A topological space $X$ is called homogeneous, if for every two points $x,y \in X$ there exists a homeomorphism $\phi : X \rightarrow X$ s.t. $\phi(x) = y$.

It is not hard to prove that all connected 2-manifolds are homogeneous. The proof basically comes down to the fact that if $D$ is the open disk in $\mathbb{R}^2$ then for every $x,y \in D$ there exists a homeomorphism $\phi : \bar{D} \rightarrow \bar{D}$ such that $\phi(x) = y$, and $\phi \vert_{\partial D}$ is the identity.

Is it true that a general connected manifold is homogeneous?

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    $\begingroup$ If the manifold has dimension 2 or larger you can go further and send any collection of $n$ points to any other collection of $n$ points via a homeomorphism. Terminology for this is that $Homeo(M)$ acts on $M$ $n$-transitively for all $n$. $\endgroup$ – Ryan Budney Dec 8 '11 at 22:22

Yes, any connected topological manifold $X$ of arbitrary dimension $n$ is homogeneous .

1) The crucial lemma is that given two points $a,b\in \mathbb B^{\circ}$ in the interior of a closed ball $\mathbb B \subset \mathbb R^n$, there exists a homeomorphism $f: \mathbb B\to \mathbb B$ which is the identity on $\partial \mathbb B$ and such that $f(a)=b$.

2) It then follows that if you fix any point $x_0 \in X$, then the set of points $y\in X$ that can be written $y=F(x_0)$ for some homeomorphism $F:X\to X$ is both open and closed, hence is equal to $X$.
Hence $X$ is homogeneous.
(By the way, an obvious modification of the proof shows that the analogous result is also true for a differential manifold: its diffeomorphisms act transitively on the manifold)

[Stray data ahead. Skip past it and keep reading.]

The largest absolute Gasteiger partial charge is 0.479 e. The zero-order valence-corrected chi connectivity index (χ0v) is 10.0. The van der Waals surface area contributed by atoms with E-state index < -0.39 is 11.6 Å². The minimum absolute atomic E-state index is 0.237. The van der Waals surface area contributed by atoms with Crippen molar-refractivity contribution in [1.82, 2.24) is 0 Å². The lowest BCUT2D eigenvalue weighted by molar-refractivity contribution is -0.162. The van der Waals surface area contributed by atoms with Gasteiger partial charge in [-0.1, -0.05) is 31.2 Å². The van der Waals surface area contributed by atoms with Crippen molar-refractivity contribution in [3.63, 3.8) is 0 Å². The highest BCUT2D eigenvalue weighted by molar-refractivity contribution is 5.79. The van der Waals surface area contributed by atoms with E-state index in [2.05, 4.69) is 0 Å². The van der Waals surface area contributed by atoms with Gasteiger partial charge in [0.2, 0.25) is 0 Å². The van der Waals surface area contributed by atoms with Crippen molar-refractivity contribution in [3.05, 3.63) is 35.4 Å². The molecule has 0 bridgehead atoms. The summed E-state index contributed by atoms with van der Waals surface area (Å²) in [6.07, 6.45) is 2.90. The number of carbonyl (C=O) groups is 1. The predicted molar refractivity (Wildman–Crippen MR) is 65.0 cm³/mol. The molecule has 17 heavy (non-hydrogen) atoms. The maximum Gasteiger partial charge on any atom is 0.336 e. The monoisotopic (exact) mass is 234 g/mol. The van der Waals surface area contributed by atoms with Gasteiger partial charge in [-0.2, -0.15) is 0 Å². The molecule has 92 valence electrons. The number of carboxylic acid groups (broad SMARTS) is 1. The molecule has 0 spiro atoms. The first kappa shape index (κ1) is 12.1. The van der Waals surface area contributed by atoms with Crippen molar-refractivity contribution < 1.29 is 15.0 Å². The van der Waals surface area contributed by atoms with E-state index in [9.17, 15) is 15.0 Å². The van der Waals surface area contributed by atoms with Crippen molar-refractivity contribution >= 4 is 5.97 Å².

Edit: a fishy image
Let me give a physical model which might help visualize the lemma in 1) ( a totally rigorous and amazingly crisp proof is given in t.b.'s great comment).
Imagine you have a spherical fishbowl completely filled with water and a goldfish sitting somewhere in it.
The lemma says that you can send the goldfish to any preassigned place in the bowl by skilfully (!) shaking the bowl.

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    $\begingroup$ Would you happen to know how these maps on $\mathbb{B}$ are constructed? $\endgroup$ – Eric Haengel Dec 8 '11 at 21:58
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    $\begingroup$ @Eric: one way to do it is as follows: For $a,b \in \mathbb{B}^\circ$ choose a smooth bump function $0 \leq f \leq 1$ supported in $\mathbb{B}^\circ$ which is constant equal to one in a ball containing both $a$ and $b$. Then look at the vector field $X(x) = f(x) (b-a)$. The time one map $\varphi^1$ of the flow $\varphi^t$ of $X$ will satisfy $\varphi^1(a) = b$ and $\varphi^1$ will fix every point outside the support of $f$. $\endgroup$ – t.b. Dec 8 '11 at 22:10
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    $\begingroup$ Dear@t.b. what a wonderful proof! My idea was to replace the interior of the ball by a copy of $\mathbb R^n$, to consider a translation that sends one point to the other and modify it so that the translation dies out at infinity . I could then transport it back to the ball and extend it by the identity of the sphere. However this is messy to write up and I was thinking how to best sum that up to answer Eric's query, when I was saved by your comment. Maybe our ideas are similar but your use of a vector field gives a really miraculous, unimprovably concise proof. Congratulation and many thanks. $\endgroup$ – Georges Elencwajg Dec 9 '11 at 9:00
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    $\begingroup$ Do these homeomorphisms generate $Homeo(X)$? $\endgroup$ – Neal Dec 9 '11 at 11:47
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    $\begingroup$ @Neal: no. Here are three reasons: 1. they are diffeomorphisms, hence the group they generate is a subgroup of the group of diffeomorphisms. 2. They don't generate all diffeomorphisms either. In fact, by construction they lie in the connected component of the identity of $\mathrm{Diff}{(X)}$, which is a normal subgroup and a proper normal subgroup in general. 3. If $X$ is orientable, those diffeomorphisms are orientation-preserving. $\endgroup$ – t.b. Dec 9 '11 at 13:02

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